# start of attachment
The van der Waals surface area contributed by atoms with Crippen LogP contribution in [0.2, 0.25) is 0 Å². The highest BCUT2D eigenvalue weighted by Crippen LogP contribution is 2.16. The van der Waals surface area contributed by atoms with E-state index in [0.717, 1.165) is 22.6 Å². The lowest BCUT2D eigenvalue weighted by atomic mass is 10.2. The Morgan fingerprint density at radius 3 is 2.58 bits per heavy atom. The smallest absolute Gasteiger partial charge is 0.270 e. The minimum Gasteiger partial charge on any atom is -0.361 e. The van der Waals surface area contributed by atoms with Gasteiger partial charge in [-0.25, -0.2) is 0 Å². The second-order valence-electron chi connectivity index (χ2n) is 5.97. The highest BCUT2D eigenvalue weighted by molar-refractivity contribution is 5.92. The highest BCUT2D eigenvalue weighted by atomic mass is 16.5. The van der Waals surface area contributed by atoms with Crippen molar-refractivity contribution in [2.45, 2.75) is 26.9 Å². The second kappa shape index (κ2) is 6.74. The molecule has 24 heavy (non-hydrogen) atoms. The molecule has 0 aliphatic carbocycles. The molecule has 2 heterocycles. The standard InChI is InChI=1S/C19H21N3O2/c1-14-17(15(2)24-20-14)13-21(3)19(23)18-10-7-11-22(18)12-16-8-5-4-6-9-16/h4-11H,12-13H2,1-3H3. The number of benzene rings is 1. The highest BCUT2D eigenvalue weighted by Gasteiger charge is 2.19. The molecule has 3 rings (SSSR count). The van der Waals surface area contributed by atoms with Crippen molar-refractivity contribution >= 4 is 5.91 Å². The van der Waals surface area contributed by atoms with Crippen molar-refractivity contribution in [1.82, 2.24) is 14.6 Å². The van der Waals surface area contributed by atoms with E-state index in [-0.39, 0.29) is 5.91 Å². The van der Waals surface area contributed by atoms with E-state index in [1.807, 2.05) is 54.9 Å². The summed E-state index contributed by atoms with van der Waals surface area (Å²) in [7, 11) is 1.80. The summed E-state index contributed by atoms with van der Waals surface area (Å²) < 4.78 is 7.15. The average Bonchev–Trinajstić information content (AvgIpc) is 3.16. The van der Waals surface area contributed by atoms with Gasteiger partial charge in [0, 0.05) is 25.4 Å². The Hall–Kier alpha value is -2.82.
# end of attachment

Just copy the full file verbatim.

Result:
The van der Waals surface area contributed by atoms with Crippen LogP contribution in [0.2, 0.25) is 0 Å². The highest BCUT2D eigenvalue weighted by Crippen LogP contribution is 2.16. The van der Waals surface area contributed by atoms with E-state index in [0.717, 1.165) is 22.6 Å². The lowest BCUT2D eigenvalue weighted by atomic mass is 10.2. The Morgan fingerprint density at radius 3 is 2.58 bits per heavy atom. The smallest absolute Gasteiger partial charge is 0.270 e. The minimum Gasteiger partial charge on any atom is -0.361 e. The van der Waals surface area contributed by atoms with Gasteiger partial charge in [-0.25, -0.2) is 0 Å². The second-order valence-electron chi connectivity index (χ2n) is 5.97. The highest BCUT2D eigenvalue weighted by molar-refractivity contribution is 5.92. The highest BCUT2D eigenvalue weighted by atomic mass is 16.5. The van der Waals surface area contributed by atoms with Crippen molar-refractivity contribution in [2.45, 2.75) is 26.9 Å². The second kappa shape index (κ2) is 6.74. The molecule has 24 heavy (non-hydrogen) atoms. The molecule has 0 aliphatic carbocycles. The molecule has 2 heterocycles. The standard InChI is InChI=1S/C19H21N3O2/c1-14-17(15(2)24-20-14)13-21(3)19(23)18-10-7-11-22(18)12-16-8-5-4-6-9-16/h4-11H,12-13H2,1-3H3. The number of benzene rings is 1. The highest BCUT2D eigenvalue weighted by Gasteiger charge is 2.19. The molecule has 3 rings (SSSR count). The van der Waals surface area contributed by atoms with Crippen molar-refractivity contribution >= 4 is 5.91 Å². The van der Waals surface area contributed by atoms with Crippen molar-refractivity contribution in [1.82, 2.24) is 14.6 Å². The van der Waals surface area contributed by atoms with E-state index in [-0.39, 0.29) is 5.91 Å². The van der Waals surface area contributed by atoms with E-state index in [1.807, 2.05) is 54.9 Å². The summed E-state index contributed by atoms with van der Waals surface area (Å²) in [7, 11) is 1.80. The summed E-state index contributed by atoms with van der Waals surface area (Å²) < 4.78 is 7.15. The average Bonchev–Trinajstić information content (AvgIpc) is 3.16. The van der Waals surface area contributed by atoms with Gasteiger partial charge in [0, 0.05) is 25.4 Å². The Hall–Kier alpha value is -2.82.